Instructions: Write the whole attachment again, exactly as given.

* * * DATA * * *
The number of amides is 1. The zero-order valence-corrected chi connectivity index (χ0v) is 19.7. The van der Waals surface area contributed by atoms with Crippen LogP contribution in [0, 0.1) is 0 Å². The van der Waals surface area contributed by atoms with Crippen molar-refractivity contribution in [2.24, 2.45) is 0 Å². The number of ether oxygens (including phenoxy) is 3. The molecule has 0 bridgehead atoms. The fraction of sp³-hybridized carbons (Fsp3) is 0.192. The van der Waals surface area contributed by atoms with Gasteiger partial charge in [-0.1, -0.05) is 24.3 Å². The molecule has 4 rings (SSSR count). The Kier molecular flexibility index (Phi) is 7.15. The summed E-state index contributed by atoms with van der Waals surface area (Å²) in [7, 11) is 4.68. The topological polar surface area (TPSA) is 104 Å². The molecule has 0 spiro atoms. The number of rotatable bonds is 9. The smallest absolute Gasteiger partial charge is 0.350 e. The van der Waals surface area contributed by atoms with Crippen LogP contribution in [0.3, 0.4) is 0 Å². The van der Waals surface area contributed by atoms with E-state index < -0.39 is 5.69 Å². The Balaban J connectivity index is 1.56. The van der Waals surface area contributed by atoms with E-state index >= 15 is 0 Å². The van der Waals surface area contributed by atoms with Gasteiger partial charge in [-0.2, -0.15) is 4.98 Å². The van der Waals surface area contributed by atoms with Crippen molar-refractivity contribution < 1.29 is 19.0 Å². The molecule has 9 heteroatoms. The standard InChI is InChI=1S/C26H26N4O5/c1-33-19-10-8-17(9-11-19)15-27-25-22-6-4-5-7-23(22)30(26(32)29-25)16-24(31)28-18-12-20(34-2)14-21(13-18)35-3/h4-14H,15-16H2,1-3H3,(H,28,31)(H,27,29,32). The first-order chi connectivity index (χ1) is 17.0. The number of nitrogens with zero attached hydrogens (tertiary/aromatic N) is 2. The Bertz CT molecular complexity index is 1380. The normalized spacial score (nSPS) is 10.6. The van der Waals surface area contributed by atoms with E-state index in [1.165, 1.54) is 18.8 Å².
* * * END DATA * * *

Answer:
The number of amides is 1. The zero-order valence-corrected chi connectivity index (χ0v) is 19.7. The van der Waals surface area contributed by atoms with Crippen LogP contribution in [0, 0.1) is 0 Å². The van der Waals surface area contributed by atoms with Crippen molar-refractivity contribution in [2.24, 2.45) is 0 Å². The number of ether oxygens (including phenoxy) is 3. The molecule has 0 bridgehead atoms. The fraction of sp³-hybridized carbons (Fsp3) is 0.192. The van der Waals surface area contributed by atoms with Gasteiger partial charge in [-0.1, -0.05) is 24.3 Å². The molecule has 4 rings (SSSR count). The Kier molecular flexibility index (Phi) is 7.15. The summed E-state index contributed by atoms with van der Waals surface area (Å²) in [7, 11) is 4.68. The topological polar surface area (TPSA) is 104 Å². The molecule has 0 spiro atoms. The number of rotatable bonds is 9. The smallest absolute Gasteiger partial charge is 0.350 e. The van der Waals surface area contributed by atoms with Crippen LogP contribution in [0.3, 0.4) is 0 Å². The van der Waals surface area contributed by atoms with E-state index < -0.39 is 5.69 Å². The Balaban J connectivity index is 1.56. The van der Waals surface area contributed by atoms with E-state index >= 15 is 0 Å². The van der Waals surface area contributed by atoms with Gasteiger partial charge in [-0.2, -0.15) is 4.98 Å². The van der Waals surface area contributed by atoms with Crippen molar-refractivity contribution < 1.29 is 19.0 Å². The molecule has 9 heteroatoms. The standard InChI is InChI=1S/C26H26N4O5/c1-33-19-10-8-17(9-11-19)15-27-25-22-6-4-5-7-23(22)30(26(32)29-25)16-24(31)28-18-12-20(34-2)14-21(13-18)35-3/h4-14H,15-16H2,1-3H3,(H,28,31)(H,27,29,32). The first-order chi connectivity index (χ1) is 17.0. The number of nitrogens with zero attached hydrogens (tertiary/aromatic N) is 2. The Bertz CT molecular complexity index is 1380. The normalized spacial score (nSPS) is 10.6. The van der Waals surface area contributed by atoms with E-state index in [1.165, 1.54) is 18.8 Å².